Lab experience for schools

A US$4 million grant to boost biology education in nine USA and two European communities was recently announced by the Amgen Foundation’s Amgen Biotech Experience (ABE), a science education programme managed by EDC (a long-time promoter of science education and the use of latest technology in learning). The new grant will help provide secondary school students experience with real-world biotech lab conditions. ABE brings laboratory experience to students in classrooms across the USA, including Puerto Rico; the UK; and Ireland. The new investment is expected to reach 150,000 new students over the next two years.

To date, nearly US$600,000 has supported the programme in the UK and nearly US$300,000 has supported the more recent programme in Ireland. Funds to support the programme cover personnel to lead it, as well as train teachers, along with research-grade equipment and consumables to run the programme in classrooms, and for professional development Institutes to train new and continuing teachers.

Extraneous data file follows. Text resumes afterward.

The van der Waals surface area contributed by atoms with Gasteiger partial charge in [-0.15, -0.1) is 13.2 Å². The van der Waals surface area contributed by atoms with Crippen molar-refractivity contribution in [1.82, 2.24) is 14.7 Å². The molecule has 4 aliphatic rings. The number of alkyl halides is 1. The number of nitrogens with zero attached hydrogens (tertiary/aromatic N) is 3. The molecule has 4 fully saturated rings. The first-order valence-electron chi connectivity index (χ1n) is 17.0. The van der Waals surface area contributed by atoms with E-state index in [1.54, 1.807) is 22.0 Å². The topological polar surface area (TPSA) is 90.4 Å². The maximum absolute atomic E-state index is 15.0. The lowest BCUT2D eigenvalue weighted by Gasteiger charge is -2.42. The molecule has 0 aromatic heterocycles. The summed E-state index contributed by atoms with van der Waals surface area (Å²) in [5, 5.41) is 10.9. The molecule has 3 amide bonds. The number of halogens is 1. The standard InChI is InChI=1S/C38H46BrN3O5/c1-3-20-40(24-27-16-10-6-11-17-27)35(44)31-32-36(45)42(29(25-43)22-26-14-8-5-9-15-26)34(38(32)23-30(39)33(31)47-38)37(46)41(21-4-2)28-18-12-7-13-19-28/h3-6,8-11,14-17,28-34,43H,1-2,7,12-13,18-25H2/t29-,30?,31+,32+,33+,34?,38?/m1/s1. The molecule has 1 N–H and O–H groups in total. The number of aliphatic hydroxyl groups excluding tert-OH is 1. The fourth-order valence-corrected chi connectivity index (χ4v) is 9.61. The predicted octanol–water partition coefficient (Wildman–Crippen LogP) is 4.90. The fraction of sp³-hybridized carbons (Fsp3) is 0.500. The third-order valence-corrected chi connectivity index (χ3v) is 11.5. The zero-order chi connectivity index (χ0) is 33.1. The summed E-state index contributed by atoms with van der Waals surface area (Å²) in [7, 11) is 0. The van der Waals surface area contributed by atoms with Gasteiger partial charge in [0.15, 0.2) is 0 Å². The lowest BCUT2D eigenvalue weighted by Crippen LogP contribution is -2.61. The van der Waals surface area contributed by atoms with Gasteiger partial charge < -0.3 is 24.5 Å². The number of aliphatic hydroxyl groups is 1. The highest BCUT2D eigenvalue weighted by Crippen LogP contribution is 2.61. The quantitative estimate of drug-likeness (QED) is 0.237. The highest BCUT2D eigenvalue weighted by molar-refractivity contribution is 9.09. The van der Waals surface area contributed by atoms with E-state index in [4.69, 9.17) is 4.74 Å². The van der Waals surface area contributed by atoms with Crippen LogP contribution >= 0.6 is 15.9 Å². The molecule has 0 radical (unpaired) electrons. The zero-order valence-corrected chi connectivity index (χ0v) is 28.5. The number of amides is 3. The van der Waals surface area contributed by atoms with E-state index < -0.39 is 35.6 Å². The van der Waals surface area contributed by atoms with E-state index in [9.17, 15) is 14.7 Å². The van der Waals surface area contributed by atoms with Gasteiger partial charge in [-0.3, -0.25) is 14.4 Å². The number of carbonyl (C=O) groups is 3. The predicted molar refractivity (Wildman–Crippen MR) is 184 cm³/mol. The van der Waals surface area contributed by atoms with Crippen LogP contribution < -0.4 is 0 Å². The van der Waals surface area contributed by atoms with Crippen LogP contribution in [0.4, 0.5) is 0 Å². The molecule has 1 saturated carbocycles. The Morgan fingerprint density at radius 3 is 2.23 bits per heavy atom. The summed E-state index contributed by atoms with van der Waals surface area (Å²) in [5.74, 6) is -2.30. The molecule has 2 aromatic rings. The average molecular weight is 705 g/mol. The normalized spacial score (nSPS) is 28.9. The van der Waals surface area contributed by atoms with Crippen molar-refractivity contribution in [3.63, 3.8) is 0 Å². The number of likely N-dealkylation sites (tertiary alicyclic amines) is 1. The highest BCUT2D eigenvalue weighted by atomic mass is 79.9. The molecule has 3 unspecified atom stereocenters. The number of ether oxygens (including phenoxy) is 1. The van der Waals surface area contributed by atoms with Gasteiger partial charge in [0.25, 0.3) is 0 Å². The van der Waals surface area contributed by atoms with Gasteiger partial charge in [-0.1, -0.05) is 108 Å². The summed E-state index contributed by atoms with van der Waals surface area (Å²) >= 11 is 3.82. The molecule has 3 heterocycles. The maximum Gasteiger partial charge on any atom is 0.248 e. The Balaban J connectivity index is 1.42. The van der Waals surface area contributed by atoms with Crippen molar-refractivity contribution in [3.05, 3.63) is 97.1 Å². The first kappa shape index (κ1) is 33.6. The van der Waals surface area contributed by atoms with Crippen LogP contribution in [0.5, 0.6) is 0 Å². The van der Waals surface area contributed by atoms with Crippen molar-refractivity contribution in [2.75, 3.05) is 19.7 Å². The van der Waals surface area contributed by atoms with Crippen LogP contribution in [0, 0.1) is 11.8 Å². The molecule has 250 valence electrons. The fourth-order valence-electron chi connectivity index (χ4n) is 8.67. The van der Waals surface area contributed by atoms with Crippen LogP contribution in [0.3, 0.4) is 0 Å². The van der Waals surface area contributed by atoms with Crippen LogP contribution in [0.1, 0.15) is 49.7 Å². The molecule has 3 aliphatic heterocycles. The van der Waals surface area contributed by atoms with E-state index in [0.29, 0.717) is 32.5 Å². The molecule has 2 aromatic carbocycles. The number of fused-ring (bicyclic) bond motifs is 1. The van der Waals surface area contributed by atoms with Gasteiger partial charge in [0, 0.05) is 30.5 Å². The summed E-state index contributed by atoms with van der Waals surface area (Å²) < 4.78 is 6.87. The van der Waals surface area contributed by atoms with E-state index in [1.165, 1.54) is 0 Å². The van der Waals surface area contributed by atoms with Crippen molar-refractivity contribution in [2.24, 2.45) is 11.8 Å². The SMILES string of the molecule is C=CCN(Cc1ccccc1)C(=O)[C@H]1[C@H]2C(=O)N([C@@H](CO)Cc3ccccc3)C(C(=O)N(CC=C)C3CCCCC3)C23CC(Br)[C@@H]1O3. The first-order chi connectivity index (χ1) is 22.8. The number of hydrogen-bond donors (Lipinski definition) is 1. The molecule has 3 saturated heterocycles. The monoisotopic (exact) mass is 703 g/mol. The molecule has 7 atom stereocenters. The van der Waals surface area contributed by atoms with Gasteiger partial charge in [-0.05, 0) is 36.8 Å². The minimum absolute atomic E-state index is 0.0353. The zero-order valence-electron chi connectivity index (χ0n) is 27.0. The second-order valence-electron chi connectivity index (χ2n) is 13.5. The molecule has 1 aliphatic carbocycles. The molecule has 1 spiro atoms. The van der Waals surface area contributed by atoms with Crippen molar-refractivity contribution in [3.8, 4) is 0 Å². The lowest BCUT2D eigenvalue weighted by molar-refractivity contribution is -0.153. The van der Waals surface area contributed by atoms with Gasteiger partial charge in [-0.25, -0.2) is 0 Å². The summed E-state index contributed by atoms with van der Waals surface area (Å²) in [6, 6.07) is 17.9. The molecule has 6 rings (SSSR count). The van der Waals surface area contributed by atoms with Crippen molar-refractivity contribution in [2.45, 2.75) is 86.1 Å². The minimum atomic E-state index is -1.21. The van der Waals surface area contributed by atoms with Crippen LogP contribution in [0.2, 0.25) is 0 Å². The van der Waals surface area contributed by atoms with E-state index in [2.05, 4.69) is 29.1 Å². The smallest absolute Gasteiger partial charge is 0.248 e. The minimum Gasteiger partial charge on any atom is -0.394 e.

The grantees (the universities running the programme in the UK and Ireland) make the decisions where to purchase the suite of equipment needed to run the programme, not the schools or teachers that implement the programme in biology classrooms. The exact equipment purchased will vary by site based on district, state/country regulations and other considerations.

“At a high level, we aim to give all students the opportunity to experience real science at their fingertips – to strengthen their understanding and appreciation of science and biotechnology and the role they play in their lives – as well as to inspire tomorrow’s scientists,” says Scott Heimlich, vice president of the Amgen Foundation. “So it’s access to an opportunity in your own classroom that both deepens scientific literacy and competencies, as well as encourages the pursuit of scientific degrees and career.”

The ABE programme engages students in learning molecular biology using relevant curricula, tools and techniques. Participating teachers receive a loaned kit with research-grade equipment and supplies to enable students to participate in advanced science laboratories. The hands-on ABE curriculum ties the laboratory experiences to the development of medicines, using technologies employed by the biotechnology industry in the discovery of human therapeutics. Since the programme's inception in 1990, ABE has reached over 425,000 students. 

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